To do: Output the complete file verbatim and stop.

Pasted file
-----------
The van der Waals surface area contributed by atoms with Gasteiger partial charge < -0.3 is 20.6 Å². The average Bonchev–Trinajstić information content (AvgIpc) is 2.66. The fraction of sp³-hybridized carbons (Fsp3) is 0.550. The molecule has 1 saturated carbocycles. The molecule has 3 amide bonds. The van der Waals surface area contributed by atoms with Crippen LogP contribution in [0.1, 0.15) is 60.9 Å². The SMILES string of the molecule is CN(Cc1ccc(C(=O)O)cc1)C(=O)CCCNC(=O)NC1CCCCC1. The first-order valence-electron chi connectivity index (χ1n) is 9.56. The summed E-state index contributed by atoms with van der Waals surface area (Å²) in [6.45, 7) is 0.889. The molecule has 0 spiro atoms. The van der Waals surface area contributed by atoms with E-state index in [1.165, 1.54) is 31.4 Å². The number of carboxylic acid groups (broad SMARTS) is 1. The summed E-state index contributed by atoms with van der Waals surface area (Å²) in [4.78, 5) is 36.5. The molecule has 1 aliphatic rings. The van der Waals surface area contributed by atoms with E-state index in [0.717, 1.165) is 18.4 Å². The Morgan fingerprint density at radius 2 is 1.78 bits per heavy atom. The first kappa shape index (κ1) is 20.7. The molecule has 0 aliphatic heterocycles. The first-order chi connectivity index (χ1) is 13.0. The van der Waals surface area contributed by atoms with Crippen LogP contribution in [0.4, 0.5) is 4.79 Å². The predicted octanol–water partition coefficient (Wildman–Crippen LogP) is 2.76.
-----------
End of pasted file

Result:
The van der Waals surface area contributed by atoms with Gasteiger partial charge < -0.3 is 20.6 Å². The average Bonchev–Trinajstić information content (AvgIpc) is 2.66. The fraction of sp³-hybridized carbons (Fsp3) is 0.550. The molecule has 1 saturated carbocycles. The molecule has 3 amide bonds. The van der Waals surface area contributed by atoms with Crippen LogP contribution in [0.1, 0.15) is 60.9 Å². The SMILES string of the molecule is CN(Cc1ccc(C(=O)O)cc1)C(=O)CCCNC(=O)NC1CCCCC1. The first-order valence-electron chi connectivity index (χ1n) is 9.56. The summed E-state index contributed by atoms with van der Waals surface area (Å²) in [6.45, 7) is 0.889. The molecule has 0 spiro atoms. The van der Waals surface area contributed by atoms with E-state index in [1.165, 1.54) is 31.4 Å². The number of carboxylic acid groups (broad SMARTS) is 1. The summed E-state index contributed by atoms with van der Waals surface area (Å²) in [4.78, 5) is 36.5. The molecule has 1 aliphatic rings. The van der Waals surface area contributed by atoms with E-state index in [0.717, 1.165) is 18.4 Å². The Morgan fingerprint density at radius 2 is 1.78 bits per heavy atom. The first kappa shape index (κ1) is 20.7. The molecule has 0 aliphatic heterocycles. The first-order chi connectivity index (χ1) is 13.0. The van der Waals surface area contributed by atoms with Crippen LogP contribution in [0.4, 0.5) is 4.79 Å². The predicted octanol–water partition coefficient (Wildman–Crippen LogP) is 2.76.